Nationwide Children’s Hospital Recipient of ABMS Multi-Specialty Portfolio Program’s First QI Award
The American Board of Medical Specialties (ABMS) has awarded Nationwide Children’s Hospital (NCH) its first-ever ABMS Multi-Specialty Portfolio Program™ (Portfolio Program) Outstanding Achievement in Quality Improvement Award.
This award was established to recognize the exemplary efforts and activities of of Portfolio Program Sponsors that are working to improve patient care quality, safety, outcomes, and experiences. NCH was selected because of its demonstrated leadership and innovation in planning, implementation, and the ability to spread and sustain its quality improvement (QI) efforts designed to reduce adverse drug events (ADEs).
“Receiving this award is a validation of our nine years of hard work to reduce preventable patient harm due to medication errors,” said Richard E. McClead Jr., MD, MHA, NCH’s Associate Chief Medical Officer.
In 2008, NCH set a formidable goal: to eliminate all preventable harm. At the same time, the hospital initiated a program to transform its culture of safety. A multidisciplinary adverse drug event quality improvement collaborative (ADEQC) was established in 2009. It was composed of medical, nursing, and pharmacy leaders from units with high rates of harmful ADEs. In all, approximately 30 physicians and nearly 70 additional clinicians, QI staff, and managers from multiple clinical and administrative departments participated. The ADEQC followed the Institute for Healthcare Improvement’s Model for Improvement to address medication use processes at the 450-bed academic, nonprofit, freestanding children’s hospital in Columbus, Ohio.
At the onset of the project, data showed that medication errors accounted for almost two-thirds of preventable patient harm. More than 50 percent of those ADEs were related to medication administration; a smaller percentage was related to prescribing and dispensing processes.
The ADEQC implemented several evidence-based interventions and/or successful practices aimed primarily at administration errors, followed by prescribing and dispensing ADEs. A critical care nursing QI coordinator position was established to coach, mentor, monitor, and audit critical functions related to ADE prevention.
An ADE prevention bundle and huddle process were the most effective interventions, noted Dr. McClead, who is also the lead physician of the ADEQC. The initial elements of the ADE bundle included the following: documented review of home medications, application of “the five rights” of medication administration with independent double-checks, use of smart pump libraries, accurate weight documentation, and a bar-coded medication administration when available. In 2012, additional elements including the management of appropriate intravenous tubing setups and compliance with proper administration of secondary intravenous infusions were added. Unit-based nursing “medication safety champions” conducted random monthly chart audits reviewing documentation for each ADE bundle element and reported the results to the ADEQC.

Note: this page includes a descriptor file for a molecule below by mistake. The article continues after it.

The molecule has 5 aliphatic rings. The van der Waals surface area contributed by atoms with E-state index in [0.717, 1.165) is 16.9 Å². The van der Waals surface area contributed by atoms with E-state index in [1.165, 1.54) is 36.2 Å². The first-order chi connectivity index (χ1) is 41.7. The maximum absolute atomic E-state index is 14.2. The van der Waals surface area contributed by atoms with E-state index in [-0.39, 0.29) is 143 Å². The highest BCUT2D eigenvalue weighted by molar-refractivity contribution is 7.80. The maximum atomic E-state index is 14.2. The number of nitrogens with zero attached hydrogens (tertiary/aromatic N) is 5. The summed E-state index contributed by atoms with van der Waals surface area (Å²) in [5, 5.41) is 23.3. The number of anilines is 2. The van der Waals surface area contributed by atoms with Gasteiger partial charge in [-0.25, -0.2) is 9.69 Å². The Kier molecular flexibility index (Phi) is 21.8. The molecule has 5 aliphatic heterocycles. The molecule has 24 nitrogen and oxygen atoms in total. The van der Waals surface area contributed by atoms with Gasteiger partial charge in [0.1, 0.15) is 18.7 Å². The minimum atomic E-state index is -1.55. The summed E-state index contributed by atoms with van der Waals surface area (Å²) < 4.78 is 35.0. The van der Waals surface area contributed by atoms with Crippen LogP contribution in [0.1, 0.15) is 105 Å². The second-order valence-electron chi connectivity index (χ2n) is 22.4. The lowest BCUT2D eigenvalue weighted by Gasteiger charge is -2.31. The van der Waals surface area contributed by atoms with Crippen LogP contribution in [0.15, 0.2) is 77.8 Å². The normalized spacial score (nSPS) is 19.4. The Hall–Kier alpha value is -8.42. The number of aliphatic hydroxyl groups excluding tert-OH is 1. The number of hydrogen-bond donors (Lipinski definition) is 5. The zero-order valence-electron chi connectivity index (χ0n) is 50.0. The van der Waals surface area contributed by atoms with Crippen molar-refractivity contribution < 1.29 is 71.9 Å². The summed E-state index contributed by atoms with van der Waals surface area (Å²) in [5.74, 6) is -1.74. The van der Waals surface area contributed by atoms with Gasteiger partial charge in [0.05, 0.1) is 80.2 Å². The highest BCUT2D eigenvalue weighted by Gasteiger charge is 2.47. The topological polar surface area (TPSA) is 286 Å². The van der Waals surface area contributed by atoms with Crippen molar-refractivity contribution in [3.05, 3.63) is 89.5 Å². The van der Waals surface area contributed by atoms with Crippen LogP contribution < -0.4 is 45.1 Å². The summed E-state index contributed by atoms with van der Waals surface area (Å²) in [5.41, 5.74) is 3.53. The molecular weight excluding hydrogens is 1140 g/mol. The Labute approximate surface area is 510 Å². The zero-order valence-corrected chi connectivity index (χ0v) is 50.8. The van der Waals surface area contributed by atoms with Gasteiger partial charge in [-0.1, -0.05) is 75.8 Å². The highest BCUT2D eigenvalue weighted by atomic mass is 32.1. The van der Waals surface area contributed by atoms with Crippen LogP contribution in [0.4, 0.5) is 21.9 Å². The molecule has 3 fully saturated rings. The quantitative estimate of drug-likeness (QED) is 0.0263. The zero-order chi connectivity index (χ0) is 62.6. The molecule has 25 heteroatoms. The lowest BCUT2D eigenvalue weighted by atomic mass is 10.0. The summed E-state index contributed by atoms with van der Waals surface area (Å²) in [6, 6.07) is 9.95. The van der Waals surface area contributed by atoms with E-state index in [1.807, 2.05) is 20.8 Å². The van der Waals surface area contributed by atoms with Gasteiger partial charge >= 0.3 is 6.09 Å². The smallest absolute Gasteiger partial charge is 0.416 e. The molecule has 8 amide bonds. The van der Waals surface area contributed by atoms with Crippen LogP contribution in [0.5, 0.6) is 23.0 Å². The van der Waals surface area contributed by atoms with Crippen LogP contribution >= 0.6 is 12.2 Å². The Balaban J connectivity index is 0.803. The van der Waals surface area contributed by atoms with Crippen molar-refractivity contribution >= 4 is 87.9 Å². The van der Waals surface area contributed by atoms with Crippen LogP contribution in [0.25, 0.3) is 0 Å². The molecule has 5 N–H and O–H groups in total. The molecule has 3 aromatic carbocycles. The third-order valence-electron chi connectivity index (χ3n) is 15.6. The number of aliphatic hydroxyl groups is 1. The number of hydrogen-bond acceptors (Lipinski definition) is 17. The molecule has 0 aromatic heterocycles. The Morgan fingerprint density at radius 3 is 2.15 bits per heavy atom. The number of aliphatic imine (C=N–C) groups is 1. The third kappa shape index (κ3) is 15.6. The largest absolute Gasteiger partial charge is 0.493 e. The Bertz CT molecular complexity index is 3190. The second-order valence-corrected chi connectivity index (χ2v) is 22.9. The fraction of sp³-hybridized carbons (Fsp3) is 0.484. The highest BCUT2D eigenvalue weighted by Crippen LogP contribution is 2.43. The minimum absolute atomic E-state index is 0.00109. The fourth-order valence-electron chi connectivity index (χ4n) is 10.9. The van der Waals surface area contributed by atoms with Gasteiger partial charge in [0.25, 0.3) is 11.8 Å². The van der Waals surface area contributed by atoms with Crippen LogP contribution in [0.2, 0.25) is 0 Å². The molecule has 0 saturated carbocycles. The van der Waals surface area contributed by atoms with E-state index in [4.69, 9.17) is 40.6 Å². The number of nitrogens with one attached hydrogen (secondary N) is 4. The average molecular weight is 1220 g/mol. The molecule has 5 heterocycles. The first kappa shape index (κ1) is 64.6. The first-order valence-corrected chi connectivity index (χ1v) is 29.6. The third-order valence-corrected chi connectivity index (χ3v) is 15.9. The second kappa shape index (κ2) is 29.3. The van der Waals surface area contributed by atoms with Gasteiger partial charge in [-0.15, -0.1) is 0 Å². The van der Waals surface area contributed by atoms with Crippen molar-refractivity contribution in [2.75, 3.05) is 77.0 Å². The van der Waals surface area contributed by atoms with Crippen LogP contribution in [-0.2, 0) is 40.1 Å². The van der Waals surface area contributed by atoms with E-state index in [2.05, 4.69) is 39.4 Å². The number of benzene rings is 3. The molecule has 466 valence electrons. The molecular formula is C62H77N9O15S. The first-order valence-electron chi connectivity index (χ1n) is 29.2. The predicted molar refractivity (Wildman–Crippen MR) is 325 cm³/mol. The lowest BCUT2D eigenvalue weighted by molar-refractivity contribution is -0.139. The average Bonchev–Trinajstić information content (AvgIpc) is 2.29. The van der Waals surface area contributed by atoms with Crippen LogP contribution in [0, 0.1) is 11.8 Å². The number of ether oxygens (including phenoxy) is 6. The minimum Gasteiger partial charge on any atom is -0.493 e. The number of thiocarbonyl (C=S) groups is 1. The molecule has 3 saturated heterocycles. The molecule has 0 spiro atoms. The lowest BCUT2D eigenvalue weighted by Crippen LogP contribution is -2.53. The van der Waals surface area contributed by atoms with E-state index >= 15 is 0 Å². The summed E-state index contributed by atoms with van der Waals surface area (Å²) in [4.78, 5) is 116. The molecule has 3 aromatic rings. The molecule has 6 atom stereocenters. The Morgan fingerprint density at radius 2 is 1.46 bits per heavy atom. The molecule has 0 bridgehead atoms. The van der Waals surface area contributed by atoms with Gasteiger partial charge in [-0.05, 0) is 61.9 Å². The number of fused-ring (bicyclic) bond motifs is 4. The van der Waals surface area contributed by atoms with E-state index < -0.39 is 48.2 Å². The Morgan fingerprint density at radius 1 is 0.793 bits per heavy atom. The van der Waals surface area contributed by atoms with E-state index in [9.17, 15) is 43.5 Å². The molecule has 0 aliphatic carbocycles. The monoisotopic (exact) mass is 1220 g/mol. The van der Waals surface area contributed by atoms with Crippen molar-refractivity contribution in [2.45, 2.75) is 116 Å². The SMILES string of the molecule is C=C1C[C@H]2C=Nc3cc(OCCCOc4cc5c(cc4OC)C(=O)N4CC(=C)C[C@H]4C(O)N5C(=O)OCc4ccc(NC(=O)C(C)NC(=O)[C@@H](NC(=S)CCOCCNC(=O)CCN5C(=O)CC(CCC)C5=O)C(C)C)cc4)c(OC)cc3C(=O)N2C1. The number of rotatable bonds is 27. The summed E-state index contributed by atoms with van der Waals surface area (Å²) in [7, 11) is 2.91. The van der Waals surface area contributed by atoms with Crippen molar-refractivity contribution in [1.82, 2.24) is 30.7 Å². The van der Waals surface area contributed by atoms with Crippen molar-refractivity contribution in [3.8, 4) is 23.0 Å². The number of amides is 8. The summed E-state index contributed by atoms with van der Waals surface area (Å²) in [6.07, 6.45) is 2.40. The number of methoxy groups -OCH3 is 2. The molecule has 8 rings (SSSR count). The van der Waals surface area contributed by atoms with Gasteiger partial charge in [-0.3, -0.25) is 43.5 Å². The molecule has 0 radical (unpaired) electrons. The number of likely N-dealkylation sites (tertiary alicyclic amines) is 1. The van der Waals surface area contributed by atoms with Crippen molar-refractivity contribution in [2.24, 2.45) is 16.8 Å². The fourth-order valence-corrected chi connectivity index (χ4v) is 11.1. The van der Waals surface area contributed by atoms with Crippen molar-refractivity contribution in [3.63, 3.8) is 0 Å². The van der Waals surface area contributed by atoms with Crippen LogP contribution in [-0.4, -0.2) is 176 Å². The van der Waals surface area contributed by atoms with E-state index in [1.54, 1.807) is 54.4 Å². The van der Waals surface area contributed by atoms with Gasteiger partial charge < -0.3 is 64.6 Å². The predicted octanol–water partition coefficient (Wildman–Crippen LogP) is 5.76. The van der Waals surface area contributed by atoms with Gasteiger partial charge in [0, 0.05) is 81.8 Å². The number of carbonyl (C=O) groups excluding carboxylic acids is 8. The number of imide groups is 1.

The huddle process occurred after each post-medication error. The purpose is to learn from frontline staff why the ADE occurred and how similar future ADEs could be prevented. Following a harmful ADE, an ADEQC team met with the unit’s nursing leadership and the involved medical and hospital staff members. They reviewed the ADE using a standard set of questions designed to identify opportunities for improvement. Potential interventions discussed during the huddle were entered into a Web-based platform. Those interventions found to be beneficial were presented at the monthly ADEQC meetings and, when appropriate, implemented hospital-wide.
The simultaneous initiative toward a culture of safety involved implementing high reliability, safety tools, and behaviors as well as just culture accountability, the latter of which is known as “Zero Hero.”
“The single most important factor in NCH’s success is the evolution of a culture of safety,” Dr. McClead stated. “This change led to increased reporting of medication errors by staff. As James Joyce said, ‘A man’s errors are his portals of discovery.’ By learning about ‘near miss’ events, we can make changes in the system to prevent another person from making the same error.”
To date, NCH has experienced an 85 percent decrease in harmful preventable ADEs. During this time, few ADEs caused serious harm and were not related to any deaths. This QI project has been spread to all inpatient units and many of NCH’s outpatient clinics. Additionally, this work has precipitated several spin-off QI initiatives, been shared with the 130 children’s hospitals that are members of the Solution for Patient Safety National Network, and published in peer-reviewed publications. NCH has realized a cost savings of more than $3 million.
With “Zero Hero” as the goal, NCH continues to focus on ADEs related to medication reconciliation, insulin management, vaccine delivery, and computer-generated medication alert fatigue. “In August of this year, we actually had zero harmful, but preventable ADEs. We know we can get to zero. Our persistence will eventually pay off.”
NCH’s Portfolio Program Highlights
- NCH has been a Portfolio Program Sponsor since 2011
- 160+ Portfolio Program initiatives are ongoing
- Nearly 600 instances of Maintenance of Certification credit have been issued
- Being a Portfolio Program member has helped create one standard approach for NCH’s QI work across the specialties
Pictured from left to right: David W. Price, MD, FAAFP, FACEHP, Executive Director, Portfolio Program; Andrea Renner, MBA, QIE/MOC Project Manager, NCH; Richard E. McClead Jr., MD, MHA, Associate Chief Medical Officer and Lead Physician, NCH’s Adverse Drug Event Collaborative; and Bruce Nitsche, MD, Chair, Portfolio Program Board of Directors.